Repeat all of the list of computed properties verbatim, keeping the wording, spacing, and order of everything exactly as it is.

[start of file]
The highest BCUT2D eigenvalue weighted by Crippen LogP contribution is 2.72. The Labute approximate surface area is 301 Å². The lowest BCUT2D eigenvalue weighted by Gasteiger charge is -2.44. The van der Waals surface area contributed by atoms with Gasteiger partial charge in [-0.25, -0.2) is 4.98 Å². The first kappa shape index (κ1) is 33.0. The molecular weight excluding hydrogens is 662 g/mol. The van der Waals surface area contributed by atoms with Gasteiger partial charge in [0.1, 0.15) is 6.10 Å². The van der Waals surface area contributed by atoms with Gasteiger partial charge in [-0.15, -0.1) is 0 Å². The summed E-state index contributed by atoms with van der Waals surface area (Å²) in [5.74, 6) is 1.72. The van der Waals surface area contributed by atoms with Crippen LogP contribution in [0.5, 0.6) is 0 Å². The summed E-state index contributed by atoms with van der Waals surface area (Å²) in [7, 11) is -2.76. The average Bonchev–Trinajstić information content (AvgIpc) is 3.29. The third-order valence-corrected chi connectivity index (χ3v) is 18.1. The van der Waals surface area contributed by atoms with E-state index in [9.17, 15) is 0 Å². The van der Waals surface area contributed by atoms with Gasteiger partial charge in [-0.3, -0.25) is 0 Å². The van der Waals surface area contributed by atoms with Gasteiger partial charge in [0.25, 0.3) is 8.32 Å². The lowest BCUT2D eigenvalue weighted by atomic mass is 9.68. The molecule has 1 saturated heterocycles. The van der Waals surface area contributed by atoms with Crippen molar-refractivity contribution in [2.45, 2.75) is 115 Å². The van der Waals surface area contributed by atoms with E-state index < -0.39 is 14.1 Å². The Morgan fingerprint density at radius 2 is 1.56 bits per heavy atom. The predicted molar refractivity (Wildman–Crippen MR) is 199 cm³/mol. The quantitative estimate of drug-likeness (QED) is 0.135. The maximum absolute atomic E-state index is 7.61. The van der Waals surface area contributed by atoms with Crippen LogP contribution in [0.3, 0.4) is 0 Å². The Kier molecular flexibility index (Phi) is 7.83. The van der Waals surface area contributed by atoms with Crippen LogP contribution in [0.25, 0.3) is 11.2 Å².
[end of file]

The highest BCUT2D eigenvalue weighted by Crippen LogP contribution is 2.72. The Labute approximate surface area is 301 Å². The lowest BCUT2D eigenvalue weighted by Gasteiger charge is -2.44. The van der Waals surface area contributed by atoms with Gasteiger partial charge in [-0.25, -0.2) is 4.98 Å². The first kappa shape index (κ1) is 33.0. The molecular weight excluding hydrogens is 662 g/mol. The van der Waals surface area contributed by atoms with Gasteiger partial charge in [0.1, 0.15) is 6.10 Å². The van der Waals surface area contributed by atoms with Gasteiger partial charge in [-0.15, -0.1) is 0 Å². The summed E-state index contributed by atoms with van der Waals surface area (Å²) in [5.74, 6) is 1.72. The van der Waals surface area contributed by atoms with Crippen LogP contribution in [0.5, 0.6) is 0 Å². The summed E-state index contributed by atoms with van der Waals surface area (Å²) in [7, 11) is -2.76. The average Bonchev–Trinajstić information content (AvgIpc) is 3.29. The third-order valence-corrected chi connectivity index (χ3v) is 18.1. The van der Waals surface area contributed by atoms with E-state index in [9.17, 15) is 0 Å². The van der Waals surface area contributed by atoms with Gasteiger partial charge in [-0.3, -0.25) is 0 Å². The van der Waals surface area contributed by atoms with Gasteiger partial charge in [0.25, 0.3) is 8.32 Å². The lowest BCUT2D eigenvalue weighted by atomic mass is 9.68. The molecule has 1 saturated heterocycles. The van der Waals surface area contributed by atoms with Crippen molar-refractivity contribution in [2.45, 2.75) is 115 Å². The van der Waals surface area contributed by atoms with E-state index < -0.39 is 14.1 Å². The Morgan fingerprint density at radius 2 is 1.56 bits per heavy atom. The predicted molar refractivity (Wildman–Crippen MR) is 199 cm³/mol. The quantitative estimate of drug-likeness (QED) is 0.135. The maximum absolute atomic E-state index is 7.61. The van der Waals surface area contributed by atoms with Crippen LogP contribution in [0.3, 0.4) is 0 Å². The Kier molecular flexibility index (Phi) is 7.83. The van der Waals surface area contributed by atoms with Crippen LogP contribution in [0.25, 0.3) is 11.2 Å².